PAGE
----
Thursday, August 29, 2013
The Nature of Family in Wild Seed (pt1)
By Briana Whiteside
“There had been whispers when she was a girl that her father could not beget children, that she was the daughter not only of another man, but of a visiting stranger. She had asked her mother about this, and for the first and only time in her life, her mother had struck her…” (11).
This scene is from Octavia Butler’s Wild Seed (1980), and it shows the fragile relationships between Anyanwu and her mother concerning Anyanwu’s father. This is the only time we hear Anyanwu question, or even talk about her father in hopes to understand her difference from other kinsmen. Her curiosity resurfaces when Doro—the spirit man—finds her and inquires about her ancestry because to him it is crucial to understanding how much of a “wild seed” she is.
The scene is implying that Anyanwu is the daughter of an unknown stranger, not the man whom she believes is her father. No other person in the village where Anyanwu lived processed the supernatural capabilities that she had, which isolated her from others. Now, face to face with Doro, one who seems to understand her, Anyanwu allows him to get physically and emotionally close to her, which aids in his pursuit to lure her away from her home.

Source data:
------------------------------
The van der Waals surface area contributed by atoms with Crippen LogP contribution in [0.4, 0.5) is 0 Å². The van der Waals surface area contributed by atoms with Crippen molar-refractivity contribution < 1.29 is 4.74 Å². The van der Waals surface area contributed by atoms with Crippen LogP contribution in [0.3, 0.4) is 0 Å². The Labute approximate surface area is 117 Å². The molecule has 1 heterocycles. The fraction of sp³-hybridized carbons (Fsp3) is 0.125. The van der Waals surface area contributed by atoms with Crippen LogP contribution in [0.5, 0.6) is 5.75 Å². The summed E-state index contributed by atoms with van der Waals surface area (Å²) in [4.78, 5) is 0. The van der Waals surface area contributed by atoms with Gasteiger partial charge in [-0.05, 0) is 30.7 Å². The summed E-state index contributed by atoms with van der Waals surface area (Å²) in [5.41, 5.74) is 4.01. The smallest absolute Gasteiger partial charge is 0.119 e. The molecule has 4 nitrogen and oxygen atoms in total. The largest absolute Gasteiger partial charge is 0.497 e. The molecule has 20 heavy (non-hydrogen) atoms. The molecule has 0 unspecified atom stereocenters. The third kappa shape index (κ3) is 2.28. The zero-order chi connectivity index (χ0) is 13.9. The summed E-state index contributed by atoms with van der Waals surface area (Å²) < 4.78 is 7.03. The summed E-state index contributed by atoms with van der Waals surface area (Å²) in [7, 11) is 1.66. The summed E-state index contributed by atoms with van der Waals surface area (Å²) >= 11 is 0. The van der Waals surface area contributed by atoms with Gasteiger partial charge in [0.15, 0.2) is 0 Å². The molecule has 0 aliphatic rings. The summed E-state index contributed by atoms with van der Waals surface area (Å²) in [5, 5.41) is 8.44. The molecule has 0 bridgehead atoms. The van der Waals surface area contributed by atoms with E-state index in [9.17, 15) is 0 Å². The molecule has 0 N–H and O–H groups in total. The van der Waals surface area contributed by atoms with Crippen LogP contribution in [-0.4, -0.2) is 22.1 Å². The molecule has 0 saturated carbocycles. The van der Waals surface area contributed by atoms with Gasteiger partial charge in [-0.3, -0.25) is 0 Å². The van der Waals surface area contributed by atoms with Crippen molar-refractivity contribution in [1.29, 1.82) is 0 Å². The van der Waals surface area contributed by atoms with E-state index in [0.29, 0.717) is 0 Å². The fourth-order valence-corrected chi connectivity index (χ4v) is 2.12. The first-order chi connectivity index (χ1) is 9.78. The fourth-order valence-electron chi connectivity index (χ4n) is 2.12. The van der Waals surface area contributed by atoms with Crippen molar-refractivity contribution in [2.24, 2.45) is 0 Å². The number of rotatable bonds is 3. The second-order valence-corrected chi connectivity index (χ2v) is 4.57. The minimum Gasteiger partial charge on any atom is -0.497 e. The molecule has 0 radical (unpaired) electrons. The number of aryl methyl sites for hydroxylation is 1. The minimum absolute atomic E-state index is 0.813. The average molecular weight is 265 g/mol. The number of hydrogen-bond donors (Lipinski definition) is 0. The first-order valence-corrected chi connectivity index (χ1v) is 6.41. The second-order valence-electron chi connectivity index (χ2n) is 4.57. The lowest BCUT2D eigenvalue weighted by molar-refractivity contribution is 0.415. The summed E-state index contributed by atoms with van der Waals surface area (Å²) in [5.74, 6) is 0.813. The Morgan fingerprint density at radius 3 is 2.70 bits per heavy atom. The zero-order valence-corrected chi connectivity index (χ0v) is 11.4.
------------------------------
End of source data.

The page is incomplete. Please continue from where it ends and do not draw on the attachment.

Butler complicates the family dynamic between Anyanwu and her mother to later expose how Anyanwu adopts similar parenting techniques with her children. Anyanwu’s mother withheld important information from Anyanwu just as Anyanwu would do in later years with her children in order to govern over them and protect them. However, this small yet crucial scene calls into question the consequences of mothers, parents, or guardians withholding information from children.
In the case of Wild Seed, withholding information can, on the one hand, serve to protect, but doing so can, on the other hand, lead to a longstanding practice that, among other things, has negative outcomes.
A Notebook on Octavia Butler
Briana Whiteside is a graduate student in English at SIUE and a contributing writer for the Cultural Front.